As you can see the X800XL has a faster memory clock, but a slower core speed than the X800 Pro, but the X800XL has the advantage of 16 pixel pipelines rather than the 12 on the X800 Pro. Depending on overclockability you just might have a card that comes close to the X800XT for a fraction of the price.

Since I was unable to get iTurbo to work with my PC I chose ATI as my OC utility of choice. I didn't waste a lot of time testing core speed and memory at first and bumped it right up to the 432MHz core and 1GHz memory that's advertised right on the box of the X800XL. I fired up HL2 and ran it through a few levels and it was artifact and error free so I decided to push it some more. This time I took my time, making small increases until I found my max OC of 445 core and 575 Memory. This puts the memory speed right on par with the XT, but still quite a bit lower than the Pro when it comes to core speed. It's easy to see why the X800XL line has become so popular, 16 pixel pipelines and decent overclockability put it closer to being on par with it's big brother the XT.

I reran the HL2 1280 x 1024 AA/AF enabled benchmark with the card overclocked just to get an idea of the performance increase and the results are as follows.

1280 x 1024 default: 79.36 average FPS
1280 X 1024 OC 86.19 average FPS

7 FPS may not seem like much to some, but that is definitely a noticeable increase in performance

Final Thoughts:

With the rate that new cards are introduced onto the market, buying a new graphics card can be scary. With newer "the next big thing" cards seeing prices over $600 it is no wonder that the mid range bracket is where the bread and butter is for video card manufacturers. Sure we all want the latest and greatest, but when it comes down to making a choice in paying $600 for a video card, and paying your rent you start looking for way to make that paycheck stretch even further.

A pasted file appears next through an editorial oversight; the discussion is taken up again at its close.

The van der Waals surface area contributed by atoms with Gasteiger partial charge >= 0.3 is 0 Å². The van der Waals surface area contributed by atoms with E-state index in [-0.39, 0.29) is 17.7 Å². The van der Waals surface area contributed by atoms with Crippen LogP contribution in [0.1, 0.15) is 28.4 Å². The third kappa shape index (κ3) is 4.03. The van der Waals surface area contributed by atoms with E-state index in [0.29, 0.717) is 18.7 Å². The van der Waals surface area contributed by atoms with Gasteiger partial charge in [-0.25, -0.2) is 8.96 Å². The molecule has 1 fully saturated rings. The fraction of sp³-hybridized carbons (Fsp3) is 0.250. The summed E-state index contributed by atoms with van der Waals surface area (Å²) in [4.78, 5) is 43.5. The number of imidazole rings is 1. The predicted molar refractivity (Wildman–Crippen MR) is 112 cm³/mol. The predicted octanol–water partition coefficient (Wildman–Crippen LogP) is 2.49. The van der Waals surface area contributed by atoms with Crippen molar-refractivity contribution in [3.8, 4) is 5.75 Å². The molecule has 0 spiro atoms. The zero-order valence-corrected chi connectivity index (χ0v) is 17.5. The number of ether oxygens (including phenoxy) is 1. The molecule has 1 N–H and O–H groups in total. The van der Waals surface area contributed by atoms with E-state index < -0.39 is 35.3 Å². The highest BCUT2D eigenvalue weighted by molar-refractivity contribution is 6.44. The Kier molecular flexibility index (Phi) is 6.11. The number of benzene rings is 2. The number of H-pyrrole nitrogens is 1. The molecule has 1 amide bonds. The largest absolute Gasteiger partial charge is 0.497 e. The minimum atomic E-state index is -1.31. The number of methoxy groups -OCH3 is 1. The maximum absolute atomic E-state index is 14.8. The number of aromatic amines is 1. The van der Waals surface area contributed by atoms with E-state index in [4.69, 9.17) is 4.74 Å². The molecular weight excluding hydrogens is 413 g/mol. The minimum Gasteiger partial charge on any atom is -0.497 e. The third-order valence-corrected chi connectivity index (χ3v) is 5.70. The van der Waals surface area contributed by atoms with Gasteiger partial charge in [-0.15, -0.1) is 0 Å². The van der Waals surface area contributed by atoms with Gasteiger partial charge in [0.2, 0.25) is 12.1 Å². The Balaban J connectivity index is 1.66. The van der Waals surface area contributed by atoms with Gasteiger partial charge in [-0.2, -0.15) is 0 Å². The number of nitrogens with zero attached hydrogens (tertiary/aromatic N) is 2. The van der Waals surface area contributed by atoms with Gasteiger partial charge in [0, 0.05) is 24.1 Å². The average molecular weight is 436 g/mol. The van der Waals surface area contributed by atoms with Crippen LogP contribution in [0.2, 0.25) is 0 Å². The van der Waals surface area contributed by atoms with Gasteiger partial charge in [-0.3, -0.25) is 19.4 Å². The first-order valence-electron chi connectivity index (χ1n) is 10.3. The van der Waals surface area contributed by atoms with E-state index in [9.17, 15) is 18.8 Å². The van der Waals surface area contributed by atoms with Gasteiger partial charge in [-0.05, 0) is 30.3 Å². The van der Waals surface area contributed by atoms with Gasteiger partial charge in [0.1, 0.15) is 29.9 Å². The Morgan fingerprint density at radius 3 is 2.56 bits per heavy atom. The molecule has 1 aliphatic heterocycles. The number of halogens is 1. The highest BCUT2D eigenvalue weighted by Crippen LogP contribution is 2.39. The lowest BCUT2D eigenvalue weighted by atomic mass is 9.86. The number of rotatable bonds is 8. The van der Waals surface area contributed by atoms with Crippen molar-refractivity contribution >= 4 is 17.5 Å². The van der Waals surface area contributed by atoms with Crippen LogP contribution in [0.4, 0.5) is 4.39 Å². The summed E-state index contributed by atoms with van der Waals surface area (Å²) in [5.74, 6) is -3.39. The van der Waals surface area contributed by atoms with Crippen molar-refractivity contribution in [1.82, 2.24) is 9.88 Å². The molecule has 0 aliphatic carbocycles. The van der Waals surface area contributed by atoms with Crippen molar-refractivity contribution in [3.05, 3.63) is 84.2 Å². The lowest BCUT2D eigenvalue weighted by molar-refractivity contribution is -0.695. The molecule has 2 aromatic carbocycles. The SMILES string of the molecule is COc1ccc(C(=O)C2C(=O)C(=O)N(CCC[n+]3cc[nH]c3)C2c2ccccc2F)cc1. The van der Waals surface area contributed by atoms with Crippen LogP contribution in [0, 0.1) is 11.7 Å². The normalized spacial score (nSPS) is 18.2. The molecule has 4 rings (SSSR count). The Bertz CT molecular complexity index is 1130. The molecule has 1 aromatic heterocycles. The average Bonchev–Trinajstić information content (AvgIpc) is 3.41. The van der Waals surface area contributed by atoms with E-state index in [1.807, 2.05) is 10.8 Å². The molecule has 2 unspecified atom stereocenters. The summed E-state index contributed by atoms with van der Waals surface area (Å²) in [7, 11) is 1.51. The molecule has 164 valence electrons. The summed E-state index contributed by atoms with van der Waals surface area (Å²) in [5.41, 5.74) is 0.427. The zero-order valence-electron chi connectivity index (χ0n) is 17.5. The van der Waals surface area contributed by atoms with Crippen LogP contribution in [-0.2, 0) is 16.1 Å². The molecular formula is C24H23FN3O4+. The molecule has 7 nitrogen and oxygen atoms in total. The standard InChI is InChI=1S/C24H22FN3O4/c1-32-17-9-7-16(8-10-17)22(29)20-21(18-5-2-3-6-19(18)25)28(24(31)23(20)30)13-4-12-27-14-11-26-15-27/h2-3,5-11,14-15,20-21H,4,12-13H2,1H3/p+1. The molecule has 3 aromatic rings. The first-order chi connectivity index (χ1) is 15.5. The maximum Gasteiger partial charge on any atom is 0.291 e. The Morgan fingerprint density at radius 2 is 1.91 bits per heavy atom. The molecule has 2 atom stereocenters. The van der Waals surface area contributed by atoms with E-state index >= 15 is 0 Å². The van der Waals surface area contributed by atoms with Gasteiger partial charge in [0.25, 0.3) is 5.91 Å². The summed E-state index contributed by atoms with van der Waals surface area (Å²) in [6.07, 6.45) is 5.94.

When ATI put out the X800XL they did what a lot of gamers have been hoping for for a long time, put out a mid range card with HUGE potential for greatness. I'm kind of reminded of the buzz created with the GeForce 4 TI 4200 and it's overclockability.

When comparing the performance to cost ratio I think you'll have a tough time finding a card that performs as well at this price. It ran all of the current popular games well at the midrange resolutions (1024 X 768 and 1280 x 1024) of course if you insist on running at 1600 x 1200 with max AA and AF you might want to consider looking at a more powerful, and generally MUCH more expensive card.

For a card that can be had for under $300 and it run all current games at an acceptable level with all of the eye candy enabled there's not much bad that can be said about this line of cards. The bundle of included software and utilities that HIS provides is sufficient without being bloated with useless crap most of us will never use anyway.

Pros: Excellent performance, overclockability, price (can be had for under $300), quiet cooling solution, Crossfire ready

Cons: Size (card and cooler takes up two slots)

Bottom Line: The HIS X800XL is an exceptional card, the cost to performance ratio is tough to beat, and if you are like me you always look to get the biggest bang for your buck. A video card is a sizable investment, even if it is a mid range card. If your looking to get the most performance for your money this HIS card deserves a good look.

If you have any questions or comments on this or other reviews, feel free to discuss them in our Forums.